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The Devil in the White City

"A reporter asked Major McClaughry whether the fair really would attract the criminal element. He paused a moment, then said, “I think it quite necessary that the authorities here should be prepared to meet and deal with the greatest congregation of criminals that ever yet met in the country” (122).

It’s virtually known that crime rates increase when large scale, worldly events takes place, but there are a lucky few that are known as not being troublesome. Woodstock is one that is well thought of when thinking of a sizable yet peaceful phenomenon, taking place as a three day music festival that had little to no crime recorded. Unlike White Lake, New York where Woodstock had taken place, Chicago, Illinois was known around the country for crime during the creation of the World Fair in 1893. In the book “The Devil in the White City: Murder, Magic, and Madness at the Fair That Changed America,” written by Erik Larson, it not only explains the creation of the World’s Columbian Exposition of 1893, but the effects of a serial killer on the legacy of this great American event.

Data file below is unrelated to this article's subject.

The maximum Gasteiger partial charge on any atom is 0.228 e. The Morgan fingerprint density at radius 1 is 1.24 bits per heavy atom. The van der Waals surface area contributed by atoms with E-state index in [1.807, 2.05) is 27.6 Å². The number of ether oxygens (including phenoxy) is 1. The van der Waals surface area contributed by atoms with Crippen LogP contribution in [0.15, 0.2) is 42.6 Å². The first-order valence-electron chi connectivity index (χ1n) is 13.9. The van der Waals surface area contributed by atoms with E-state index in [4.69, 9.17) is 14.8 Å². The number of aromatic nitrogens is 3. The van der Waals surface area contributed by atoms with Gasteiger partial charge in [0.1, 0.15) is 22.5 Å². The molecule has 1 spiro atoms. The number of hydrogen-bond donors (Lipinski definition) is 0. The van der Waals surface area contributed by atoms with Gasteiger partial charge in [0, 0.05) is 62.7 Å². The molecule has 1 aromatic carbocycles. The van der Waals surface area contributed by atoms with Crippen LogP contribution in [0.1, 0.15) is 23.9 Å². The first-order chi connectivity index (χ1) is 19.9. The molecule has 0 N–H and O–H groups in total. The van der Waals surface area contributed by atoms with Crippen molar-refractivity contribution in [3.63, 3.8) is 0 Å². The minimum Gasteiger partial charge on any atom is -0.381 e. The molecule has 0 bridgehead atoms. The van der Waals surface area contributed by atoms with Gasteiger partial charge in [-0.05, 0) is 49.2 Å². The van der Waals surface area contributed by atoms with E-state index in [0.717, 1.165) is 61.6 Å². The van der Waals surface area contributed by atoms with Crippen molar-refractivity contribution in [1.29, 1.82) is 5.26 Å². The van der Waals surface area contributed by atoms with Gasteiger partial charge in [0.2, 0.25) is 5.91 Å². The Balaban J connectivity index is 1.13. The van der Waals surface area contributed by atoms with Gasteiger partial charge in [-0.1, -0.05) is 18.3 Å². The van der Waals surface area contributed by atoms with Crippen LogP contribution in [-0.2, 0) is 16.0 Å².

Throughout the World’s Fair’s creation and actual event, there was constant worries of fatal accidents caused by work site hazards, collapsing architecture, and illness. Erik Larson states early on in his book, “In the first six months of 1892 the city experience nearly eight hundred violent deaths” (12). During the late 1800’s, murder was also commonplace. With the thousands of women coming for a new start in a big city, disappearances became a normalcy in life as a Chicagoan. Even with this as a well known fact, that didn’t slow down any motion to have Chicago be the place of the 1893 World’s Fair. Thousands of residents in the Windy City started advocating for Chicago to be the chosen place. Congress had other cities in mind, such as New York City, Washington D.C., or St. Louis, so the rivalry began to advance at quicker rates than the expansion of downtown Chicago during this time period (which was extensive due to the invention of foundations that led to larger skyscrapers being built on the difficult soil of Chicago hatefully known as “gumbo” [23]). After a close vote between New York City and Chicago, Chicago was chosen and celebration rang through the streets.